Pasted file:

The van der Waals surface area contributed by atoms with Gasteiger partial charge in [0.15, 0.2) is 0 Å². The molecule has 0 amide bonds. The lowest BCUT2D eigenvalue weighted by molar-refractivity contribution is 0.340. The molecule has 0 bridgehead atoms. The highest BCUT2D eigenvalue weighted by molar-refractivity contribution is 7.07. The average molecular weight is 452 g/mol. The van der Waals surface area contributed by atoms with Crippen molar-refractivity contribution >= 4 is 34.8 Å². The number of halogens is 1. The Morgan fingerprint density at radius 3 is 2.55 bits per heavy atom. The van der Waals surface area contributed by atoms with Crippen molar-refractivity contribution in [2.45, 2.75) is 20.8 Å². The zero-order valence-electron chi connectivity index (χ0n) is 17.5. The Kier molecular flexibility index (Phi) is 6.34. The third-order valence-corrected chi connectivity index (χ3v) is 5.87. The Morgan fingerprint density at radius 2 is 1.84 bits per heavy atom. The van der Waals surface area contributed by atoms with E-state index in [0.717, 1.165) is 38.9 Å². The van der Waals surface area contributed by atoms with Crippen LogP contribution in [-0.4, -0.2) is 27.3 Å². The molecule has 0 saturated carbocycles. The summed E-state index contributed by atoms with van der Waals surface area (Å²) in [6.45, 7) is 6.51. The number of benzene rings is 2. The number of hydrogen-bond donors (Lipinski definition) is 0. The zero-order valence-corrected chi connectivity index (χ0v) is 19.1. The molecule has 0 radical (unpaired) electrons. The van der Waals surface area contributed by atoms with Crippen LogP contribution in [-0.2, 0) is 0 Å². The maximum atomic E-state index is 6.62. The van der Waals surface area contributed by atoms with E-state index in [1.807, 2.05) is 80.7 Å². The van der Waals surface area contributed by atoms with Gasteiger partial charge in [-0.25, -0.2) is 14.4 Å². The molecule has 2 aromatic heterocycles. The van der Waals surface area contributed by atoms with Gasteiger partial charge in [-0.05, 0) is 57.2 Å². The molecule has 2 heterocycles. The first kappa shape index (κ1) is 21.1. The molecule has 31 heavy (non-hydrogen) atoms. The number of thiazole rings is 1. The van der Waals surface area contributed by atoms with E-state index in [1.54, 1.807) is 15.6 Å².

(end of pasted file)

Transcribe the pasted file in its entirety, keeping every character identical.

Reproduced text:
The van der Waals surface area contributed by atoms with Gasteiger partial charge in [0.15, 0.2) is 0 Å². The molecule has 0 amide bonds. The lowest BCUT2D eigenvalue weighted by molar-refractivity contribution is 0.340. The molecule has 0 bridgehead atoms. The highest BCUT2D eigenvalue weighted by molar-refractivity contribution is 7.07. The average molecular weight is 452 g/mol. The van der Waals surface area contributed by atoms with Crippen molar-refractivity contribution >= 4 is 34.8 Å². The number of halogens is 1. The Morgan fingerprint density at radius 3 is 2.55 bits per heavy atom. The van der Waals surface area contributed by atoms with Crippen molar-refractivity contribution in [2.45, 2.75) is 20.8 Å². The zero-order valence-electron chi connectivity index (χ0n) is 17.5. The Kier molecular flexibility index (Phi) is 6.34. The third-order valence-corrected chi connectivity index (χ3v) is 5.87. The Morgan fingerprint density at radius 2 is 1.84 bits per heavy atom. The van der Waals surface area contributed by atoms with E-state index in [0.717, 1.165) is 38.9 Å². The van der Waals surface area contributed by atoms with Crippen LogP contribution in [-0.4, -0.2) is 27.3 Å². The molecule has 0 saturated carbocycles. The summed E-state index contributed by atoms with van der Waals surface area (Å²) in [6.45, 7) is 6.51. The number of benzene rings is 2. The number of hydrogen-bond donors (Lipinski definition) is 0. The zero-order valence-corrected chi connectivity index (χ0v) is 19.1. The molecule has 0 radical (unpaired) electrons. The van der Waals surface area contributed by atoms with Crippen LogP contribution in [-0.2, 0) is 0 Å². The maximum atomic E-state index is 6.62. The van der Waals surface area contributed by atoms with E-state index in [1.807, 2.05) is 80.7 Å². The van der Waals surface area contributed by atoms with Gasteiger partial charge in [-0.25, -0.2) is 14.4 Å². The molecule has 2 aromatic heterocycles. The van der Waals surface area contributed by atoms with Gasteiger partial charge in [-0.05, 0) is 57.2 Å². The molecule has 2 heterocycles. The first kappa shape index (κ1) is 21.1. The molecule has 31 heavy (non-hydrogen) atoms. The number of thiazole rings is 1. The van der Waals surface area contributed by atoms with E-state index in [1.54, 1.807) is 15.6 Å².